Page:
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Recruit, retain, redeploy the NOPD


Last week, Mayor Mitch Landrieu — flanked by New Orleans Police Chief Ronal Serpas and City Council members — announced Phase 2 of the city's ongoing NOPD recruitment program. "Get Behind the Badge" was launched last summer as an attempt to bolster the number of cops on the force, which at last count was 1,139 — far from the goal of 1,600 cops the Police Department, city leaders and citizens would like to see on the streets.

  The latest recruitment push comes with a $300,000 allocation approved by the City Council, along with a $300,000 match by the New Orleans Police & Justice Foundation. Among the initiatives undertaken: a "one-stop application day" on Aug. 9 for people interested in joining the force; a day of outreach to local churches for applicants on Aug. 28; and new commercials and web ads designed to promote NOPD as a good place to work. The city now also has a thorough online application, along with supplemental materials, at Serpas says the number of applications has gone up significantly in recent months.

  Landrieu, Serpas and the council are trying to put a good face on the latest recruitment efforts, but staffing levels at NOPD — not to mention morale — have been in free fall for years, and previous attempts to slow the rate at which cops are leaving the force (much less turn the tide) have produced few results.

  The reasons for such a precipitous drop in the number of NOPD officers vary. For starters, the city was in dire financial shape at the end of former Mayor Ray Nagin's tenure, and the hiring freeze that Landrieu implemented in 2010 was only rescinded in 2013. Consequently, hundreds of cops who left the force during the three-year hiring freeze weren't replaced. The first Police Academy class in years graduated last November, adding 27 officers, and a second is on the way. Given the urgent need for more cops, the City Council recently relaxed the controversial domicile rule that once required officers to live in Orleans Parish, but that will take time to have an impact.

  Concerns about the number of officers have taken on new urgency in the wake of last month's Bourbon Street shootings, which injured nine people and killed Brittany Thomas, a Hammond resident and bystander. Meanwhile, a series of brazen thefts and robberies in the Faubourg Marigny gave rise to claims of inadequate levels of protection there. Other neighborhoods lodge similar complaints. Over the Fourth of July weekend, the city got help from Louisiana State Police. That's a temporary fix (through Labor Day), however. Landrieu had asked the governor to send 100 state troopers to New Orleans permanently.

  We've been here before, but things seem worse now than in prior years. In 2008, then-Police Chief Warren Riley and Nagin announced their own recruitment effort. NOPD at that time had been hit hard by Hurricane Katrina and the levee failures. Before the storm, the department had nearly 1,700 officers. Today it has fewer than 1,200.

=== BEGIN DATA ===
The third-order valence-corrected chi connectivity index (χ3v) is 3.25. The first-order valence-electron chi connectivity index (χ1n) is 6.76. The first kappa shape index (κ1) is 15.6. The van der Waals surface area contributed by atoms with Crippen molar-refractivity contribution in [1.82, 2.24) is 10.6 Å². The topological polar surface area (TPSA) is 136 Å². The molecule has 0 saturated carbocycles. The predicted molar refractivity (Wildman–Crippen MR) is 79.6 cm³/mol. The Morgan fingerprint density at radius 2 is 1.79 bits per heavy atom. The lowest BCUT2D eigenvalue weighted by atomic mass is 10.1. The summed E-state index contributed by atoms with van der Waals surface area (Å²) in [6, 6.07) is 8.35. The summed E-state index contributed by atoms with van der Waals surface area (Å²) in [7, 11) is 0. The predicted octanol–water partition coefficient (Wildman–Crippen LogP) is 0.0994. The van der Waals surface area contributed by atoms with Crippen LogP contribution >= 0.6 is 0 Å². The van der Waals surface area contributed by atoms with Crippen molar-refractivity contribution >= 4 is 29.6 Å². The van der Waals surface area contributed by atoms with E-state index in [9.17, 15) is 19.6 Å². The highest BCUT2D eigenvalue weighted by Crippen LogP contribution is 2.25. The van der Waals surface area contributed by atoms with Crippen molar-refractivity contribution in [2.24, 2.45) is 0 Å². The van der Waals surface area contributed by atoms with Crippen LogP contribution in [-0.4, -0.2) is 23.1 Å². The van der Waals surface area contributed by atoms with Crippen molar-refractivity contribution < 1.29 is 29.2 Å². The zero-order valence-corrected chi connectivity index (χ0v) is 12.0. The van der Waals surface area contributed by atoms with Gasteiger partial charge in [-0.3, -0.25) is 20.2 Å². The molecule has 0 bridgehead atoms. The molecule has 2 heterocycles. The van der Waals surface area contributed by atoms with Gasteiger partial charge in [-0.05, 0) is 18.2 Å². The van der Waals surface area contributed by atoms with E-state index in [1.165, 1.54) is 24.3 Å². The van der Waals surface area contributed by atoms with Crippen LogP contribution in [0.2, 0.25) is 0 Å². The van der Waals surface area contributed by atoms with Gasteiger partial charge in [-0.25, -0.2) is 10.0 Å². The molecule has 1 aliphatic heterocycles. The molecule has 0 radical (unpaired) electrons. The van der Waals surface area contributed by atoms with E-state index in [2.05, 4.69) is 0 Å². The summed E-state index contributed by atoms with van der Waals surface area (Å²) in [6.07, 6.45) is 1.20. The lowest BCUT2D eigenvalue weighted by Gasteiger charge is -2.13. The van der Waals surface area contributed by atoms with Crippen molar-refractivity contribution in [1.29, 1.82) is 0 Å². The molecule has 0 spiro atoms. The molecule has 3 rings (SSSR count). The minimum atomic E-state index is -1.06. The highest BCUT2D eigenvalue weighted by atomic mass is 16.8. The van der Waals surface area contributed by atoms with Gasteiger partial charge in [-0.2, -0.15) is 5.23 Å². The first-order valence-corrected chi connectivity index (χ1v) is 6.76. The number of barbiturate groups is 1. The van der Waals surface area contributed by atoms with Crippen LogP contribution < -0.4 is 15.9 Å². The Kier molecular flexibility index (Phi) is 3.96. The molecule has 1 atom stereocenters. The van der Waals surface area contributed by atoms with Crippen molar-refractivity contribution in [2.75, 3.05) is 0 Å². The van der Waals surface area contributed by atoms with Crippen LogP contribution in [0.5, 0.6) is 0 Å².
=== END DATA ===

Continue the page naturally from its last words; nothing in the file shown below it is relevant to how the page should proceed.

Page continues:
There's room for hope with the latest campaign, but there's also room for healthy doubt. The Landrieu and Serpas initiatives are not, at least on paper, much different than those proposed by Nagin and Riley. Moreover, even discounting the impact of the hiring freeze, the number of officers who have left on Serpas' watch is staggering. Morale has to be a factor.

  A 2010 survey of officers by Tulane University, commissioned by the Police Association of New Orleans, found that 49 percent of officers agreed with the statement, "I look forward to coming to work every day," while 26 percent disagreed. Two years later, the numbers virtually had flipped: only 23 percent agreed with that statement, while 58 percent disagreed. Worse, a huge majority disagreed with Serpas' crime-fighting methods. For example, 88 percent disagreed with the statement, "The policies implemented under the current superintendent ... have made the NOPD a more effective crime prevention and public safety organization." And 97 percent thought the department was understaffed. On that point, everyone seems to agree.

  On a related front, New Orleans Inspector General Ed Quatrevaux issued a report in May that found the NOPD's staff of what was then 1,149 officers was both insufficient and inefficient. Among Quatrevaux's recommendations: putting every sworn cop back on a beat and using non-sworn (civilian) staff for tasks such as desk duty. According to Quatrevaux's calculations, 102 officers could be redeployed by using more civilian employees.

  Overall, NOPD's staffing problems extend beyond recruiting. The mayor and the chief should focus on retention and redeployment as well.

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